One recent study focused on measuring the cognitive function of more than 6,000 adults taking part in the English Longitudinal Study of Ageing (ELSA). The individuals who reported having limited social interaction and activities showed a rapid decline in cognitive function, this was measured by verbal articulacy and memory recall after four years. Other examples, following spaceship members and scientists in remote areas, show side effects of loneliness involving the individuals experiencing confusion, shifts in personality, and moments of anxiety and depression.

How can we reduce social isolation?

Here are some helpful tips on how to be socially present.

Exercise Outside in groups. While getting exercise is already known to be beneficial to your mental and psychical health, try to add a bit of social to this activity. Try looking out for groups that do outdoor fitness, such as Yoga in the park or Pilates on the beach. Invite a friend or family member to go and join in on the fitness fun.

Go for a walk with a friend. Getting out of your house and moving around outside can be helpful to reset your mind and destress from current situations. Take that time to reset with a buddy, reconnect while you are stretching your legs.

Sharing a meal. Food has always been linked to social interactions, whether it be inviting people over for dinner or sharing a recipe with a coworker. While it is important to be socially aware of the current safety protocols, you can always make yourself a meal-to-go and eat it outside with a friend.

Beat the heat and go to the water. It is summer and the best way to cool off is to go take a dip in the water. Plan a trip with family or friends and go do some water activities.

There are many activities that can involve social interactions. Be creative, find what you already like to do, and think about how you can add your friends or family. However, if your social anxiety is so bad despite your best efforts at managing it, then please reach out to a medical professional. We are always here to help.

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Step Into Summer

Summer is officially here, and it is starting to finally feel normal.

California is slowly opening to the public and now with the weather heating up; it is time to enjoy the summer. It is time to stretch our legs and leave the heavyweight of the last year behind us. While we are transitioning into a post-pandemic life it is important to take some time to go outdoors.

Go For a Walk

Psychologists have found that going for a 10-minute walk has the same effects of easing anxiety as a 45-minute workout, due to walking’s ability to lower stress which is a common contributing factor for anxiety. Walking has been known to quiet the amygdala which is the primitive part of the brain that deals with anxiety. There are so many mental and physical health benefits from just taking a walk outside. Walking has been known to improve sleep, help with stress and anxiety, and clear up mental fatigue. When walking outside, you can include getting vitamin D from the sun which is essential for heart, bone, dental, nerve, immune, and muscular health.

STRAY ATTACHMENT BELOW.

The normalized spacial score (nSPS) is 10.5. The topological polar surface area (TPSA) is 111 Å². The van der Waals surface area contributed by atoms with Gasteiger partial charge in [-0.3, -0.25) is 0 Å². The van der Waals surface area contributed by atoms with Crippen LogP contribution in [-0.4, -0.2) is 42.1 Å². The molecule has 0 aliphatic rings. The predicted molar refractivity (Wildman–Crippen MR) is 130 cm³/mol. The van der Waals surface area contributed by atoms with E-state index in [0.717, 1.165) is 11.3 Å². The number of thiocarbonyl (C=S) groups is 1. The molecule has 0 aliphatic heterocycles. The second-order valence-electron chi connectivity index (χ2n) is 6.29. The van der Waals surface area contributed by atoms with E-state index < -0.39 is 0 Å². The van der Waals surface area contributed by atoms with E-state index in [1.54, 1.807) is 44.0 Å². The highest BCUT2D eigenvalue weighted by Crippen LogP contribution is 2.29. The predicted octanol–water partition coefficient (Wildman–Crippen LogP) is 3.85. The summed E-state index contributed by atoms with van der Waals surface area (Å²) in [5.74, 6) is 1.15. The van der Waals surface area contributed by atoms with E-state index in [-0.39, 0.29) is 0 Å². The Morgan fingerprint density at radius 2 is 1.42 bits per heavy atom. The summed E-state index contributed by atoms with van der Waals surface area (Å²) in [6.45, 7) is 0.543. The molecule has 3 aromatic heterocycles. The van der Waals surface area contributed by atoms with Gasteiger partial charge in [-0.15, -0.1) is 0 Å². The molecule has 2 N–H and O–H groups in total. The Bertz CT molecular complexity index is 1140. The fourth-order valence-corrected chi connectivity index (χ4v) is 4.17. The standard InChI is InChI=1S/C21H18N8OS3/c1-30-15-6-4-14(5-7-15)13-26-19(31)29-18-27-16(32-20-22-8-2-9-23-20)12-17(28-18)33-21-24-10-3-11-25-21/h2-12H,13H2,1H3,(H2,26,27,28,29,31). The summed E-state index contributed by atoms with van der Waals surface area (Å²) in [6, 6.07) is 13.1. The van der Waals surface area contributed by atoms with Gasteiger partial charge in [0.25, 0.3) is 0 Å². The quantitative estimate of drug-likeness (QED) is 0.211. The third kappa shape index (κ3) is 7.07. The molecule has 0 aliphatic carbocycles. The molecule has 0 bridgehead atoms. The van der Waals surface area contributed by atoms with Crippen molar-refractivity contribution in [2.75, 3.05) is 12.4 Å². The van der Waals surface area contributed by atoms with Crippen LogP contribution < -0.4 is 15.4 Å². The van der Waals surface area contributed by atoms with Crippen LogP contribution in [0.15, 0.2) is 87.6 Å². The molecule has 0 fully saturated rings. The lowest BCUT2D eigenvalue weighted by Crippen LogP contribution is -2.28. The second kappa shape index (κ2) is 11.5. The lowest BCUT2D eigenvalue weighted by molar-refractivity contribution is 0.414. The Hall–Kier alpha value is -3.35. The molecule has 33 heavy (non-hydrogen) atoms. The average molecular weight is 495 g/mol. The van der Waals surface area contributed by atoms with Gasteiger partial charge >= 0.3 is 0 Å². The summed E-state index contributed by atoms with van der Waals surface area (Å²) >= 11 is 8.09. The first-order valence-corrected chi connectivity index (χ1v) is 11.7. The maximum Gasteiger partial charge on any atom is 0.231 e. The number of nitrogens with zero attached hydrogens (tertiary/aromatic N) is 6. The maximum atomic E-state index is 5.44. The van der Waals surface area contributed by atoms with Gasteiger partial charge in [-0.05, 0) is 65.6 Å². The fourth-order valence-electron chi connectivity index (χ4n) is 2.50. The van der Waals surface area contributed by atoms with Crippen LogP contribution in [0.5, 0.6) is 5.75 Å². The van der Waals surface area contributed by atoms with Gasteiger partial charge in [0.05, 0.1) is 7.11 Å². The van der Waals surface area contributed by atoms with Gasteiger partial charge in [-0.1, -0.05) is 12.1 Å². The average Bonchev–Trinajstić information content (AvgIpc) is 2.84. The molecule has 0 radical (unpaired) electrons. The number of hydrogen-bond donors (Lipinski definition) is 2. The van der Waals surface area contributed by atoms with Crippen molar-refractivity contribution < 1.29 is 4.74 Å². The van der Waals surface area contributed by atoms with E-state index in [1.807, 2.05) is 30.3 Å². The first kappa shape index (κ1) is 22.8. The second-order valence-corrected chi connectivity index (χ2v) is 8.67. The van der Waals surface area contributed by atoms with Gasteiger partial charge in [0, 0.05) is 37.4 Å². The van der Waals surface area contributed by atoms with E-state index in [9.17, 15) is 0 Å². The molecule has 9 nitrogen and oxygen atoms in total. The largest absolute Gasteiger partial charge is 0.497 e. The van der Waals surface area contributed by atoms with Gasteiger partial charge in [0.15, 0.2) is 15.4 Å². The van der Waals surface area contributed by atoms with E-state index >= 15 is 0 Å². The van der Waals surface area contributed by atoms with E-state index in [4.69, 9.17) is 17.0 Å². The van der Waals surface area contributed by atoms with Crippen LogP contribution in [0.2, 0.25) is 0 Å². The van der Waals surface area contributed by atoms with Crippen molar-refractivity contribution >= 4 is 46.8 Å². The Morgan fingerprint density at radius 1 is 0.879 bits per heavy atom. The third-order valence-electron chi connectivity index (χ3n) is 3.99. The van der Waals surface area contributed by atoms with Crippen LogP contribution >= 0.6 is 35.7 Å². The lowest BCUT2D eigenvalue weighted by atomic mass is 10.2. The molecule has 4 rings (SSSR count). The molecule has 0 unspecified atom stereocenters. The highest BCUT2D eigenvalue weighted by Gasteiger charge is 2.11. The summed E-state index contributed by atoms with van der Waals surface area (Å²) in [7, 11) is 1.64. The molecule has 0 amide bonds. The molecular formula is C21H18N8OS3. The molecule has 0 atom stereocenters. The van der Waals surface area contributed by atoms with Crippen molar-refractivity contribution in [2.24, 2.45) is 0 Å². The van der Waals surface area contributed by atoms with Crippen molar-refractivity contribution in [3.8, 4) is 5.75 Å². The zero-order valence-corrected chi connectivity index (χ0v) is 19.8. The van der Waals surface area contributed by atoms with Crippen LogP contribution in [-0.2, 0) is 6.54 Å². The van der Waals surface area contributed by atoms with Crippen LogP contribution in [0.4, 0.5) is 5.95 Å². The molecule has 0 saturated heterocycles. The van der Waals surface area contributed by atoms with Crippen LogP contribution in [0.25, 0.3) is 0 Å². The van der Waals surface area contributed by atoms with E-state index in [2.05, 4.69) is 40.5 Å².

Get Some Vitamin D

While we are constantly reminded to wear sunscreen and be mindful of the dangers of too much sun, we tend to forget the benefits. When we are exposed to the sun, our skin can produce vitamin D. This is essential for bone and immune health. Research shows that people who have lower levels of vitamin D are at a higher risk of a plethora of diseases such as higher blood pressure, cancer, diabetes, and depression. Recent studies show that people who have depression tend to have lower levels of vitamin D. Seasonal affective disorder (SAD) is defined as “a type of depression that causes negative changes in mood linked to a change in the seasons, principally occurring in the winter months.” Sunlight plays a crucial role in SAD, people who are not exposed to the sun and lack sufficient vitamin D tend to be affected. Vitamin D deficiency negatively impacts serotonin regulation, which is the hormone that stabilizes our mood and helps with sleeping and digestion. If you need some vitamin D, researchers suggest going out around midday for 10-30 minutes when the sun is at its highest point. Remember to also take measures for safe sun exposure by wearing sunscreen.

Natural Light Helps Sleep

Exposure to sunlight can halt or slow the production of melatonin, a hormone that helps with sleep. An absence of natural light can increase the creation of melatonin, that is why you might feel sleepy if you have been inside all day. Going outside and getting natural light can help regulate or stop melatonin production and help you stay awake and alert. This can also help regulate your sleeping habits and allow you to get better sleep.

Tips on How to Get Outside

Nature is fuel for the soul,” said Richard Ryan, a professor of psychology at the University of Rochester. “Often when we feel depleted, we reach for a cup of coffee, but research suggests a better way to get energized is to connect with nature.” After being cooped up in our homes for so long, it is crucial for our mental and physical health to go outside and enjoy ourselves. While it might be daunting for some to transition back into society, here are some tips for spending time in nature.

  • Try to go for a morning walk or morning mediation. If you are a coffee person, have that cup outdoors.

  • Have a picnic, invite some friends and family, and enjoy a meal outside.

  • If you are stuck with work, try moving your work outside. Maybe take your laptop outside and finish off some emails out in the sun. If you cannot move your work outside, try moving your desk to face a window.

  • Walk with a friend, schedule a time to go out together, and get some social time along with exercise.

  • Maybe you want to escape the heat and take a dip in a pool or go to the beach. Try planning it in advance to give you something to look forward to.

There are many benefits to going outside, but sometimes that is not enough. If you or someone you love feel like they need some extra help, please feel free to reach out. We are more than happy to assist.

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(805) 341-3416
fpcw@familypsychiatry101.com
Monday - Friday, 9:00am - 6:00pm

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31194 La Baya Drive
Suite 202
Westlake Village, CA 91362

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30851 Agoura Road
Suite 304
Agoura Hills, CA 91301